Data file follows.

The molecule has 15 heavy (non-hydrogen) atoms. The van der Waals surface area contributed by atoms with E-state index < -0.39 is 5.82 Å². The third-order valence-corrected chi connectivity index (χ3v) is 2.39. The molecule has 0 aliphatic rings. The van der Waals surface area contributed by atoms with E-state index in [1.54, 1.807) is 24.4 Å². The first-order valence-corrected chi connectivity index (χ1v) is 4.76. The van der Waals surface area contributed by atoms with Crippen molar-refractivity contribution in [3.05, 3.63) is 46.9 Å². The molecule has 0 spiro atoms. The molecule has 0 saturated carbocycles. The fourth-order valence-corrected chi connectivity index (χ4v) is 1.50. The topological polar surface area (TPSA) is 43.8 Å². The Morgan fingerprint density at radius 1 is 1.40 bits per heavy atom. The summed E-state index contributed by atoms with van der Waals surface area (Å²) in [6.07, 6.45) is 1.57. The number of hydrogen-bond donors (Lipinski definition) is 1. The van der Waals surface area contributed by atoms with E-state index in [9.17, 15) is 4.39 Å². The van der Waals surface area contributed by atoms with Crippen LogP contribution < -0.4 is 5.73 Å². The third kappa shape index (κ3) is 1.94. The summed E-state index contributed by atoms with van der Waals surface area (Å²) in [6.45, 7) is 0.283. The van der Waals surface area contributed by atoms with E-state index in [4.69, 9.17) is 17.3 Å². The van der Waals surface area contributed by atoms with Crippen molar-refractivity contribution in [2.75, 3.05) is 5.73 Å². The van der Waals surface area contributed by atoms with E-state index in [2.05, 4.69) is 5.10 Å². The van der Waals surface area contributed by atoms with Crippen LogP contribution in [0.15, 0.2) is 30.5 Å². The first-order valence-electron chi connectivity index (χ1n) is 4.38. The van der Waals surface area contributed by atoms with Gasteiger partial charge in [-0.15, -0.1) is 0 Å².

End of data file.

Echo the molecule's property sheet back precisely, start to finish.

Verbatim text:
The molecule has 15 heavy (non-hydrogen) atoms. The van der Waals surface area contributed by atoms with E-state index < -0.39 is 5.82 Å². The third-order valence-corrected chi connectivity index (χ3v) is 2.39. The molecule has 0 aliphatic rings. The van der Waals surface area contributed by atoms with E-state index in [1.54, 1.807) is 24.4 Å². The first-order valence-corrected chi connectivity index (χ1v) is 4.76. The van der Waals surface area contributed by atoms with Crippen molar-refractivity contribution in [3.05, 3.63) is 46.9 Å². The molecule has 0 spiro atoms. The molecule has 0 saturated carbocycles. The fourth-order valence-corrected chi connectivity index (χ4v) is 1.50. The topological polar surface area (TPSA) is 43.8 Å². The Morgan fingerprint density at radius 1 is 1.40 bits per heavy atom. The summed E-state index contributed by atoms with van der Waals surface area (Å²) in [6.07, 6.45) is 1.57. The number of hydrogen-bond donors (Lipinski definition) is 1. The van der Waals surface area contributed by atoms with E-state index in [9.17, 15) is 4.39 Å². The van der Waals surface area contributed by atoms with Crippen LogP contribution < -0.4 is 5.73 Å². The third kappa shape index (κ3) is 1.94. The summed E-state index contributed by atoms with van der Waals surface area (Å²) in [6.45, 7) is 0.283. The van der Waals surface area contributed by atoms with E-state index in [4.69, 9.17) is 17.3 Å². The van der Waals surface area contributed by atoms with Crippen molar-refractivity contribution in [2.75, 3.05) is 5.73 Å². The van der Waals surface area contributed by atoms with E-state index in [2.05, 4.69) is 5.10 Å². The van der Waals surface area contributed by atoms with Crippen LogP contribution in [0.15, 0.2) is 30.5 Å². The first-order valence-electron chi connectivity index (χ1n) is 4.38. The van der Waals surface area contributed by atoms with Gasteiger partial charge in [-0.15, -0.1) is 0 Å².